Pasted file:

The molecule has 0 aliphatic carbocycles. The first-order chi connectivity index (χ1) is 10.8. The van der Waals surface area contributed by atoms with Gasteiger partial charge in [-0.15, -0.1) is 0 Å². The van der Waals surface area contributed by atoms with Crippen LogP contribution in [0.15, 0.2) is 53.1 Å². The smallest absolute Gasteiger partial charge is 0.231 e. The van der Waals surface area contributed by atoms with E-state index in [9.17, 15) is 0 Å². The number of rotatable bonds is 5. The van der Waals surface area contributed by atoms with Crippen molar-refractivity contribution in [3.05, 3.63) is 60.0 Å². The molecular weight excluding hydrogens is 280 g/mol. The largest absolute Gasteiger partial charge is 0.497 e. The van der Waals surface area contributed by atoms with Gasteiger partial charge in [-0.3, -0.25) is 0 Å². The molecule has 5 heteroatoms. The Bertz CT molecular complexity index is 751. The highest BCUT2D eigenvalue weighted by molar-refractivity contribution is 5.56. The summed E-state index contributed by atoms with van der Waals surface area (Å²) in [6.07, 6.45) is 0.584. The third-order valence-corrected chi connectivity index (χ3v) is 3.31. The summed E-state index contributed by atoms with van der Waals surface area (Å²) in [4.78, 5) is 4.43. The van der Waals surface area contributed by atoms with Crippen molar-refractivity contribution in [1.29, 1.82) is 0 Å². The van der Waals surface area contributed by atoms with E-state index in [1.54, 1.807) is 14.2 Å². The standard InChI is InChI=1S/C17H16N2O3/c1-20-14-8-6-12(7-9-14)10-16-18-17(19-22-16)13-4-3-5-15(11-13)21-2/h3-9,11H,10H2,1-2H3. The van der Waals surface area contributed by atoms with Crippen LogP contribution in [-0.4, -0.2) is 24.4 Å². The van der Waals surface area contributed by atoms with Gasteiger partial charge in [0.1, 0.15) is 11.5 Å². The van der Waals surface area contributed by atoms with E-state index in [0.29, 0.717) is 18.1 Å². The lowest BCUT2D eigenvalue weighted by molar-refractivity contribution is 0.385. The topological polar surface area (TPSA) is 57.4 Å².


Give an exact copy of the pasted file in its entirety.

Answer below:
The molecule has 0 aliphatic carbocycles. The first-order chi connectivity index (χ1) is 10.8. The van der Waals surface area contributed by atoms with Gasteiger partial charge in [-0.15, -0.1) is 0 Å². The van der Waals surface area contributed by atoms with Crippen LogP contribution in [0.15, 0.2) is 53.1 Å². The smallest absolute Gasteiger partial charge is 0.231 e. The van der Waals surface area contributed by atoms with E-state index in [9.17, 15) is 0 Å². The number of rotatable bonds is 5. The van der Waals surface area contributed by atoms with Crippen molar-refractivity contribution in [3.05, 3.63) is 60.0 Å². The molecular weight excluding hydrogens is 280 g/mol. The largest absolute Gasteiger partial charge is 0.497 e. The van der Waals surface area contributed by atoms with Gasteiger partial charge in [-0.3, -0.25) is 0 Å². The molecule has 5 heteroatoms. The Bertz CT molecular complexity index is 751. The highest BCUT2D eigenvalue weighted by molar-refractivity contribution is 5.56. The summed E-state index contributed by atoms with van der Waals surface area (Å²) in [6.07, 6.45) is 0.584. The third-order valence-corrected chi connectivity index (χ3v) is 3.31. The summed E-state index contributed by atoms with van der Waals surface area (Å²) in [4.78, 5) is 4.43. The van der Waals surface area contributed by atoms with Crippen molar-refractivity contribution in [1.29, 1.82) is 0 Å². The van der Waals surface area contributed by atoms with E-state index in [1.54, 1.807) is 14.2 Å². The standard InChI is InChI=1S/C17H16N2O3/c1-20-14-8-6-12(7-9-14)10-16-18-17(19-22-16)13-4-3-5-15(11-13)21-2/h3-9,11H,10H2,1-2H3. The van der Waals surface area contributed by atoms with Crippen LogP contribution in [-0.4, -0.2) is 24.4 Å². The van der Waals surface area contributed by atoms with Gasteiger partial charge in [0.1, 0.15) is 11.5 Å². The van der Waals surface area contributed by atoms with E-state index in [0.29, 0.717) is 18.1 Å². The lowest BCUT2D eigenvalue weighted by molar-refractivity contribution is 0.385. The topological polar surface area (TPSA) is 57.4 Å².